March 4, 2016 § Leave a comment
REVIEW | JEROME TARSHIS
When I first read that the Legion of Honor in San Francisco was going to have a Pierre Bonnard show, I looked forward to an hour or two or three devoted to simple pleasure. “A happy painter of happy pictures” was the idea I’d been carrying in my head.
What’s more, I had a memory to go with the idea. Many years ago the Museum of Modern Art in New York had a Bonnard show on the same floor as a show of Robert Motherwell’s sad paintings collectively titled Elegies to the Spanish Republic. (By sheer chance, I trust, San Francisco’s De Young Museum opened a small show of the Elegies last fall.)
At MOMA, all those years ago, the Motherwell galleries were empty and the Bonnard galleries crowded with people who wanted happy pictures. And so, looking at the title of the current retrospective, Pierre Bonnard: Painting Arcadia, I thought I was in for another “happiness wins, elegy loses” comparison, on a large scale. The exhibition was organized jointly by the Fine Arts Museums of San Francisco, the Musée d’Orsay, in Paris, which has the world’s leading Bonnard collection, and the Fundación MAPFRE, in Madrid.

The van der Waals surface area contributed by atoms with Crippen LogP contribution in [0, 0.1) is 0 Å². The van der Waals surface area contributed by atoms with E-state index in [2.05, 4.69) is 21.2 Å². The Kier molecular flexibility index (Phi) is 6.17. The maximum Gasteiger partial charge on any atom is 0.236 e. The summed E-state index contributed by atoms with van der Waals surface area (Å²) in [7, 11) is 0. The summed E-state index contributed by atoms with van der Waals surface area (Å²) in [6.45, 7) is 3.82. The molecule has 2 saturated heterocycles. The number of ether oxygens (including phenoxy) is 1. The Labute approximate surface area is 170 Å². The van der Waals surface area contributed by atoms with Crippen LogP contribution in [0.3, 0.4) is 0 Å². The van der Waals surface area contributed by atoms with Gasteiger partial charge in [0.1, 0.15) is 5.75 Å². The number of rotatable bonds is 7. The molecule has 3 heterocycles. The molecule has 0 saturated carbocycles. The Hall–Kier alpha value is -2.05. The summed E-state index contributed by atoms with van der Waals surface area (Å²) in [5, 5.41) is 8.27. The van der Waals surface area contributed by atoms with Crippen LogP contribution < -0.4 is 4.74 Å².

Nothing so simple. There are enough outwardly happy pictures to be going on with, but my overall impression was that the subtitle could have been and possibly should have been Painting Arcadia, or, the Ambiguities of Pleasure.
December 10, 2015 § 2 Comments
By JEROME TARSHIS
The New Fillmore
Like California itself, like the fair of which it was a part, the art exhibited at the Panama-Pacific Exposition of 1915 looked two ways.
In principle the fair celebrated recent accomplishments made possible by big money and entrepreneurship: the completion of the Panama Canal and the rapid rebuilding of the city after the earthquake and fire of 1906. From the time of the Gold Rush, San Francisco had been a place where people could make a lot of money very quickly by exploiting the latest technology. Taking the edge off that reality, the city cultivated an image of Mediterranean charm, offering food, wine and art — in addition to venture capital.